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Page last updated at 11:55 GMT, Friday, 16 January 2009

Diary: Railroad to the White House

Barack Obama's journey to the White House is nearly over.

map of the train route

Three days before being sworn in on 20 January, the US president-elect will make a symbolic train journey from Philadelphia, south to Washington DC, a ceremonial arrival that deliberately echoes that of his presidential hero Abraham Lincoln.

Philippa Thomas traces the route to discover the expectations and problems Mr Obama will face after taking office.

WASHINGTON DC - ALIGHT HERE FOR OFFICE

On Saturday, the inaugural train will pull into Union Station, Washington. It's a spectacular location. It was the largest train station in the world when it was built in 1907, and walking through that massive concourse still takes my breath away today.

Whatever he achieves in office, Barack Obama's arrival here to be sworn in as president makes history. The point of his journey is to pay homage to history, too, with the focus on two American leaders who helped to end slavery and segregation.

Abraham Lincoln
Abraham Lincoln was elected the 16th president of the US in 1860

I've been reminded several times on this trip that much of official Washington - the White House itself - was built with slave labour. The Founding Fathers, men like Washington and Jefferson, saw no shame in keeping slaves.

When president-elect Abraham Lincoln made his inaugural train journey to Washington in 1861, he had to be smuggled through the city of Baltimore at dead of night, such was the public anger at his stand on preserving the union and ending the practice of slavery.

What a contrast it is going to be, when the first African-American president stops in Baltimore on Saturday to address a crowd expected to number tens of thousands.

As for the other great leader, it is Martin Luther King Day on Monday, a public holiday traditionally seen as a day of service. Thousands of community projects have been planned across America - and you can expect to see the new First Family doing their bit for the country, and the cameras.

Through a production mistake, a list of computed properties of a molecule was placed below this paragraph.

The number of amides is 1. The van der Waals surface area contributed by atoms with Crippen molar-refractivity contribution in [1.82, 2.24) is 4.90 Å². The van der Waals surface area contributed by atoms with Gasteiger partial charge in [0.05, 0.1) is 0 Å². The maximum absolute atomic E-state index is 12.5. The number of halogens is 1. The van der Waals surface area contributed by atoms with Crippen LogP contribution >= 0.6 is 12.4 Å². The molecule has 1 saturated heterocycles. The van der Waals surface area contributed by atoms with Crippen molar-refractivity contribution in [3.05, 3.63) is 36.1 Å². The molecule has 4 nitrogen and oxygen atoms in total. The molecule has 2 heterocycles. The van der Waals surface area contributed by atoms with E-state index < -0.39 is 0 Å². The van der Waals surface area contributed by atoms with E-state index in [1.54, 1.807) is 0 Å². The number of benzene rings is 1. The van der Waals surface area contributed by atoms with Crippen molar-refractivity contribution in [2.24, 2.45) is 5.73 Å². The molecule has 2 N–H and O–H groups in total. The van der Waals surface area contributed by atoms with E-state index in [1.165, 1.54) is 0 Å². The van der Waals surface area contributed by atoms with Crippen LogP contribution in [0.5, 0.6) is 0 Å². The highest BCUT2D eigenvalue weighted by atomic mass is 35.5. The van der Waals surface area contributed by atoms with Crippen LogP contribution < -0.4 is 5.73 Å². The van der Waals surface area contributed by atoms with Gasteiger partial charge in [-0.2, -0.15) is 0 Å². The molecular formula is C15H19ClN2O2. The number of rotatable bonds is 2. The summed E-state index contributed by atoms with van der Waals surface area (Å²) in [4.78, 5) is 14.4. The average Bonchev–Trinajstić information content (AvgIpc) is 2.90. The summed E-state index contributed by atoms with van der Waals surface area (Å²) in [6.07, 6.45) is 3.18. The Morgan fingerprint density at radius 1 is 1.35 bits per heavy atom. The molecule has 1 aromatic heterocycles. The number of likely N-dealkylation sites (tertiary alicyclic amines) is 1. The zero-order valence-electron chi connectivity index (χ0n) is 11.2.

Here in Washington, the link to Martin Luther King Jr is especially meaningful. It was here that he made his famous "I have a dream" speech in 1963. After he was assassinated, a large part of the city went up in flames. In his wake, civil rights leaders redoubled their efforts to end segregation.

This week I spoke to one of those leaders, the Reverend Walter Fauntroy.

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Rev Walter Fauntroy calls for an international celebration

Rev Fauntroy marched with Martin Luther King Jr. He was the first Congressional representative for DC. He is retiring on Sunday after 50 years as pastor at the city's New Bethel Baptist church. He told me he has been proud to organise - at the suggestion of Nelson Mandela - a special inaugural ball for "Africa and International Friends".

Looking back at the early stages of Mr Obama's battle for the Democratic nomination, I remember some critics questioning whether this young Illinois politician was "black enough". His mother was white, his father from Kenya. He has no personal connection to America's days of slavery and segregation.

But today those critics have gone quiet.

They have been overwhelmed by the recognition from left and right alike of what Barack Obama has achieved to come this far. And by the sheer numbers of Americans coming to Washington this weekend, who want to stand and say they witnessed history.

BALTIMORE - REAL STREETS OF THE WIRE

Baltimore loves Barack Obama - and needs him to make change real.

This gritty port city saw its fortunes rise in the industrial age, and then fall hard as thousands of jobs in steel, autos and textiles disappeared.

Nearly one third of Baltimore's population fled between 1950 and 2000, an exodus that gained momentum in the wake of the 1968 race riots.

Dominic West
The Wire starred British actor Dominic West

Today city leaders want us to believe that Baltimore is Back.

The harbour front is a triumph of regeneration - a gorgeous skyline boasting new hotels, bars, restaurants and a handful of world-class museums. Business leaders proudly point out that Baltimore has the fastest growing information technology sector in the nation.

But in East Baltimore, which bore the brunt of the exodus, you drive past street after street of abandoned row houses.